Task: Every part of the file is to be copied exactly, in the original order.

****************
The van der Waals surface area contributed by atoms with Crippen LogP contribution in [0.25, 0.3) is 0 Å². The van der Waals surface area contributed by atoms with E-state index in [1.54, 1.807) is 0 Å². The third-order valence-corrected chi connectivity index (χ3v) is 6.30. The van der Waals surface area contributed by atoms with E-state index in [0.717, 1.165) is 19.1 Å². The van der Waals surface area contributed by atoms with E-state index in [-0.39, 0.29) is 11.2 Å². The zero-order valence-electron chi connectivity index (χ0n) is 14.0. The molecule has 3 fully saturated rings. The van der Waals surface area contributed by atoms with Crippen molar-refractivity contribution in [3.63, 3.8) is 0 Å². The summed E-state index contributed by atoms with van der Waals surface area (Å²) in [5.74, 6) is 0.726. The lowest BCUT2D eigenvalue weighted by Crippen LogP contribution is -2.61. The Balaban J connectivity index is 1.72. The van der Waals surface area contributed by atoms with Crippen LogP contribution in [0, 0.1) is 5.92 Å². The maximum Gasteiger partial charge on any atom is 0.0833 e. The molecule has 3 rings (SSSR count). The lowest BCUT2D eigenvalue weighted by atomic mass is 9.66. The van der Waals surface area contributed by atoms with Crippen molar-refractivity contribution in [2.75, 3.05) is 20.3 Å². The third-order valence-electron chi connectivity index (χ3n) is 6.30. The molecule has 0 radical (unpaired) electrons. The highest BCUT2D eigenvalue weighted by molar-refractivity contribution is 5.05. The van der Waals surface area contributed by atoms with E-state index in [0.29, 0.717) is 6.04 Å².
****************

The van der Waals surface area contributed by atoms with Crippen LogP contribution in [0.25, 0.3) is 0 Å². The van der Waals surface area contributed by atoms with E-state index in [1.54, 1.807) is 0 Å². The third-order valence-corrected chi connectivity index (χ3v) is 6.30. The van der Waals surface area contributed by atoms with E-state index in [0.717, 1.165) is 19.1 Å². The van der Waals surface area contributed by atoms with E-state index in [-0.39, 0.29) is 11.2 Å². The zero-order valence-electron chi connectivity index (χ0n) is 14.0. The molecule has 3 fully saturated rings. The van der Waals surface area contributed by atoms with Crippen molar-refractivity contribution in [3.63, 3.8) is 0 Å². The summed E-state index contributed by atoms with van der Waals surface area (Å²) in [5.74, 6) is 0.726. The lowest BCUT2D eigenvalue weighted by Crippen LogP contribution is -2.61. The Balaban J connectivity index is 1.72. The van der Waals surface area contributed by atoms with Crippen LogP contribution in [0, 0.1) is 5.92 Å². The maximum Gasteiger partial charge on any atom is 0.0833 e. The molecule has 3 rings (SSSR count). The lowest BCUT2D eigenvalue weighted by atomic mass is 9.66. The van der Waals surface area contributed by atoms with Crippen molar-refractivity contribution in [2.75, 3.05) is 20.3 Å². The third-order valence-electron chi connectivity index (χ3n) is 6.30. The molecule has 0 radical (unpaired) electrons. The highest BCUT2D eigenvalue weighted by molar-refractivity contribution is 5.05. The van der Waals surface area contributed by atoms with E-state index in [0.29, 0.717) is 6.04 Å².